There are a slew of unfinished entries in the queue, but this one is begging for the front of the line. This weekend found the Kauffman family spending some holiday cheer in our nation’s (vacation) capital. My in laws are good Catholics, and I try to be a good son-in-law, so we all went to mass. It started out as a nice piece of ecumenical pie.
When I step in a church I don’t typically see a particular religion’s house, I see God’s house. Believe it or not, I try really hard not to look down my nose on other religions… not when religion is used as a mechanism for celebrating our gifts from God and sharing them in kind. So it was on Sunday. I saw a bunch of other people there, and although I didn’t recognize a single person (save those I came with), I felt a sense of community with them. All were there for the same reason. That warm fuzzy feeling of belonging and community came to an abrupt halt when mass started.
First the priest welcomed the congregants. So far, so good. Then the priest told the congregants a little of the history of the church: it did not have a regular group of members, it was there solely for tourists such as ourselves. O.K. that’s interesting, no harm no foul. Then the priest advises us that without a regular group of members, his church relies solely on the generosity of vagrant, tourist congregants such as ourselves. Alright, now I’m a little uncomfortable, but every church has the money talk every now and again. Then the priest launches into an audio tour of the sanctuary: the marble statue imported from Italy, the bronze doors imported from Europe, the fine works of art displayed on the walls… all made possible with generous donations from people like us. He’s painting a picture himself – but it’s not a particularly cash-strapped picture. Finally, he gives us the full spiel on how we can make our donations: for $25 we can have our names engraved on a roof tile, or for $50 we can have them engraved on the European bronze doors. Either of which will “leave a legacy for our children and our children’s children, who can come back and say with pride: ‘my parents gave to (censored).'” Ah, but that’s not all. Smaller donations will be accepted with our petitions. What is a “petition” you ask? Well, well my poor naive friend. A petition is the PC, post-Protestant Reformation incarnation of the indulgence. You don’t know what you should petition the church for? For your convenience, there are petition suggestions on the back of the offering envelope. All you need to do is check one off, enclose your cash, check or money order payable to (censored) – and you may consider your petition received.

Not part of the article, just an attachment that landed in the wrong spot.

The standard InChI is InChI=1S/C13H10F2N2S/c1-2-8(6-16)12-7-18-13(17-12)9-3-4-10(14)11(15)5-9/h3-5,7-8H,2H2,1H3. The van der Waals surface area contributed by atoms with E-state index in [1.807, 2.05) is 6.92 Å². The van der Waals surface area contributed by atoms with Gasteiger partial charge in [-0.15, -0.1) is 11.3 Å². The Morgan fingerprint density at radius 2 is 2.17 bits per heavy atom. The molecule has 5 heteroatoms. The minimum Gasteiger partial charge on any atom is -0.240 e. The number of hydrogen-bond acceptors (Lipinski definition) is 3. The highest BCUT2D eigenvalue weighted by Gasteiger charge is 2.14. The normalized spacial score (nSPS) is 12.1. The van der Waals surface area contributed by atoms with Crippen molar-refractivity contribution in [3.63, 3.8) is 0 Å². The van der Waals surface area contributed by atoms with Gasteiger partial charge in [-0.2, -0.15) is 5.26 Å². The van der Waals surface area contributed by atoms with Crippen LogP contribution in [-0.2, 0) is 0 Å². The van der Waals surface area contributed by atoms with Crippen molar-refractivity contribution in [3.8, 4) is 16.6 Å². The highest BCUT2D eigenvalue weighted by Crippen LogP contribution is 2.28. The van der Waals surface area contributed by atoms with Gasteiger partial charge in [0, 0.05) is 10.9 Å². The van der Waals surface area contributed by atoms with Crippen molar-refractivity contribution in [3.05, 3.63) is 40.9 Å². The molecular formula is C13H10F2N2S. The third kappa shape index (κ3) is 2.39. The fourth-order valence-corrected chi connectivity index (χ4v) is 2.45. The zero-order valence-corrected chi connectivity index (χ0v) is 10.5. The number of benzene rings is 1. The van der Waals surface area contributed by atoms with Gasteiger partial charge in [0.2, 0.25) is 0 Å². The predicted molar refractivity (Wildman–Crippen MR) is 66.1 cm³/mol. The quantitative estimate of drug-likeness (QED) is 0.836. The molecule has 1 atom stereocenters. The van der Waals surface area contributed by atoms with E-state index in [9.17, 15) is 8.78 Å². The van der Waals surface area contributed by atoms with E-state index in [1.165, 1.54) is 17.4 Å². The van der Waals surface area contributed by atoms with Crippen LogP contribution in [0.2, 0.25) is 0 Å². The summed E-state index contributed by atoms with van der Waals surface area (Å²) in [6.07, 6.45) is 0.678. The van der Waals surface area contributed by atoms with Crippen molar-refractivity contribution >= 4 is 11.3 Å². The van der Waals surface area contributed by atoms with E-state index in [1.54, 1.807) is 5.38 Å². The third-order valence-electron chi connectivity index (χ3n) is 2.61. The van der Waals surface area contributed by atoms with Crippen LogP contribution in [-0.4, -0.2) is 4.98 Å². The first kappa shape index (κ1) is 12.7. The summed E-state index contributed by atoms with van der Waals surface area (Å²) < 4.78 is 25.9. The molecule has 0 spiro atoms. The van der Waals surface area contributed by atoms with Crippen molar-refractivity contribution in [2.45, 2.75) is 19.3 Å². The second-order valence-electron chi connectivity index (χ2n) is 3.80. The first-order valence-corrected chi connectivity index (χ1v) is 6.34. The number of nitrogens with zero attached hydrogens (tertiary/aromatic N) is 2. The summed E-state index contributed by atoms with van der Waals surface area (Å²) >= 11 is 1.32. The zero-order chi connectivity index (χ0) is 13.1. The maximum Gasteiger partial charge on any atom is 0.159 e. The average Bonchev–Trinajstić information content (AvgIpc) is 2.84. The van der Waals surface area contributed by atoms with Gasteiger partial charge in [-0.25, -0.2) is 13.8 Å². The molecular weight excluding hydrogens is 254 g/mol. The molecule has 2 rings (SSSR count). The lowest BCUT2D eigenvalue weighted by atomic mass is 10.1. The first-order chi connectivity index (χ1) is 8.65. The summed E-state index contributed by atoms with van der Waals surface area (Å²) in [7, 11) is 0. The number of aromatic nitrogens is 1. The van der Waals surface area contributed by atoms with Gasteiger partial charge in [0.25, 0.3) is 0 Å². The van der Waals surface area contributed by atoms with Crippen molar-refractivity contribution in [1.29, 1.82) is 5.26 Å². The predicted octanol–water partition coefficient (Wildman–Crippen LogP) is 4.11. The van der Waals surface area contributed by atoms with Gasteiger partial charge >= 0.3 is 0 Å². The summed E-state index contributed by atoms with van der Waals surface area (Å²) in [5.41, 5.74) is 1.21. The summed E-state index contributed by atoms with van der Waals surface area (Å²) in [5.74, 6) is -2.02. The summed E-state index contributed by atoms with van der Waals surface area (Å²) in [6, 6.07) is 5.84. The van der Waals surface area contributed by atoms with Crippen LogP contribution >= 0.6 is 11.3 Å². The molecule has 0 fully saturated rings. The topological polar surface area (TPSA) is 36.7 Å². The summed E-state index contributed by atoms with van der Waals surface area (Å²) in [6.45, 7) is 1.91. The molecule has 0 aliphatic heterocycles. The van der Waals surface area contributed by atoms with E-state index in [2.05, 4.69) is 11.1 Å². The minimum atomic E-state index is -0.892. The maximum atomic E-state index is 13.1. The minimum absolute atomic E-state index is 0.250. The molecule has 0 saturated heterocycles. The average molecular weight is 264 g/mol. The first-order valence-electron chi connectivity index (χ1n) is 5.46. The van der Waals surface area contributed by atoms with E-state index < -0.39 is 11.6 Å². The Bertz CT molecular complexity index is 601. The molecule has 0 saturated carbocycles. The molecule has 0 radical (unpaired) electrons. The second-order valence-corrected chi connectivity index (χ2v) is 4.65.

In case you hadn’t guessed by now, I was feeling a little cynical. I was reading through the sample petitions when one stood out: advancement. Advancement? “Dear Lord, I know you’re busy feeding the poor and curing incurable ills, but while you’re up could you throw a promotion my way?” Yeah, remember that chapter of John where Jesus travels to the temple and is rewarded for his troubles with a promotion to Carpentry Specialist 4?
“Come on people, God needs a marble crucifix for the altar. There will be two special collections for your giving convenience.”
Alright, enough with the priest bashing. It wasn’t like his little speech took fifteen minutes. Oops, wait a minute, or fifteen… hypothetically speaking, of course.
Then there was the sermon. Don’t get me started on the sermon. He starts with a little Roman Catholic chest thumping, reassuring the Catholic masses that they’re getting what the poor – wretched little protestants will never get: real communion, from a real priest, from the one and only true Church. Next he threw in a few inaccuracies (in my view) concerning “what protestants believe,” portrayed in a decidedly unflatering light. I didn’t hear the rest of the sermon because I took my daughter’s hand, stood up, and told my wife in the loudest whisper I could manage, “I’m leaving.”
“Are you coming back?”
It’s a day later and I’m still fuming. But I wonder to myself, does someone who has missed more church in the last five months than the last five years have the moral high ground? Does someone who would write some of the judgmental, mean spirited stuff that appears on this web site have the right to look down his nose on a priest? Maybe not, but that doesn’t mean I have to sit still and be judged by that guy. So I left. I feel bad for my in-laws, I didn’t mean to insult them with my actions.
Could the guy have turned it around? Is it possible that I walked out before the punch line? Yes, it’s all possible. Judge not, lest ye be judged (and all that). What can I say, I’m human – pissed like an binge drinker on the can – but human.
(Don’t ask, I’m not sure what I meant by the drinking metaphor either… it just kind of happened. Why waste a perfectly good turn of phrase for something as trivial as making sense?)
– Astute readers will note that the drinking reference was a simile, not a metaphor. -JK, 6/1 @ 10:01 pm